It's not complete darkness, but still, the overall lighting coming from that remaining sliver of sunshine would be considerably dimmer than normal. And from here on the Earth, looking up toward the moon while we wouldn't see a sharp curve of darkness, rather we would notice that a part of the moon looked somewhat "tarnished" or "smudged." That's usually all that is noticed during most penumbral lunar eclipses — just a very subtle shading.
But you're not even going to see this.
On Saturday night, the moon will skim partially through the southern part of the penumbra. That means the upper part of the moon will be inside the penumbral shadow. However, the geometric magnitude of this eclipse is listed as 0.3546. That means that just over one-third of the moon's diameter will be inside of the so-called "half-shadow" at the time of maximum eclipse.
No noticeable change
If you see the 2020 Buck Moon lunar eclipse, let us know! Send images and comments to firstname.lastname@example.org to share your views.
So, the lower two-thirds of the moon will be completely outside of the penumbral shadow. How about the upper-third? Will we be able to notice any darkening?
The answer is a most definite "no." If our hypothetical astronaut were situated on the lunar surface in the region north of Mare Frigoris (the "Sea of Cold"), they would see the Earth covering about one-third of the sun. But that would not have any noticeable effect on darkening the lunar landscape; everything would look pretty much the same as it would without any of the sun being covered.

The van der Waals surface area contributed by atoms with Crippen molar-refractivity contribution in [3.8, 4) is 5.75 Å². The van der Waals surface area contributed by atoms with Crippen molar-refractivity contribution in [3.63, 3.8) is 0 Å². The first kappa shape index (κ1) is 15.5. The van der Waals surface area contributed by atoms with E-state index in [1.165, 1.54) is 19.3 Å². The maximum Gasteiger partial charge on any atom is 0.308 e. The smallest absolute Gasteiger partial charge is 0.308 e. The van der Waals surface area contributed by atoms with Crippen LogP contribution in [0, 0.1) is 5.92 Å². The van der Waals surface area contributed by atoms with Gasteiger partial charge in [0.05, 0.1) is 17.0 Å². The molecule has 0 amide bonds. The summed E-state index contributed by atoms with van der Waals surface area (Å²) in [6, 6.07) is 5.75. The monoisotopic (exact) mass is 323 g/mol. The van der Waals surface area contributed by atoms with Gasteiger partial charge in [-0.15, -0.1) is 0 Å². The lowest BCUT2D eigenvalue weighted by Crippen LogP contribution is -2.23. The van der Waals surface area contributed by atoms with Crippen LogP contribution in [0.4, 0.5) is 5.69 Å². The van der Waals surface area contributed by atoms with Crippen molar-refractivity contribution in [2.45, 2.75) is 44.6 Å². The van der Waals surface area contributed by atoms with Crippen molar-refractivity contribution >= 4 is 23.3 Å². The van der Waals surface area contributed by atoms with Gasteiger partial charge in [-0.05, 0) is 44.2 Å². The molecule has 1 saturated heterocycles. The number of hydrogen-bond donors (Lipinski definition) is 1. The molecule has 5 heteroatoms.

And as seen from here on Earth at that moment — 9:30 p.m. PDT or 12:30 a.m. EDT on Sunday (0430 July 5 GMT) — if you're looking up at the moon you would very likely see ... nothing.
Yes, the calendars and almanacs are correct. The moon is officially full and at that moment will be undergoing an eclipse.
It's just that the moon’s passage on Saturday will take it through an exceedingly weak part of the penumbra and as such the moon will retain its normal guise.
A better option
In general, most people don't notice the penumbral shadow projected on the moon until at least 70% of its diameter is covered. Some people who have very acute vision and better-than-average perception might notice an ever-so-slight shading when only 50% of the moon is inside the penumbra.
But in the case of Saturday night, the obscuration amounts to just a tad over 35%; not enough to make any kind of visual impact.
If you really want to see a penumbral eclipse that will make an impact (sort of), you will not have too long to wait.
On Nov. 30, very early that Monday morning (the predawn hours) another penumbral lunar eclipse will take place. However, on this occasion the geometric magnitude will be 0.8285, or more than four-fifths of the moon's diameter will be inside of the penumbra at maximum eclipse, likely resulting in a noticeable shading of the upper portion of the moon.
To be sure, though, still a most "underwhelming" event.
Editor's note: If you capture a photo of the lunar eclipse and would like to share it with Space.com for a story or gallery, send images and comments to email@example.com.
Joe Rao serves as an instructor and guest lecturer at New York's Hayden Planetarium. He writes about astronomy for Natural History magazine, the Farmers' Almanac and other publications. Follow us on Twitter @Spacedotcom and on Facebook.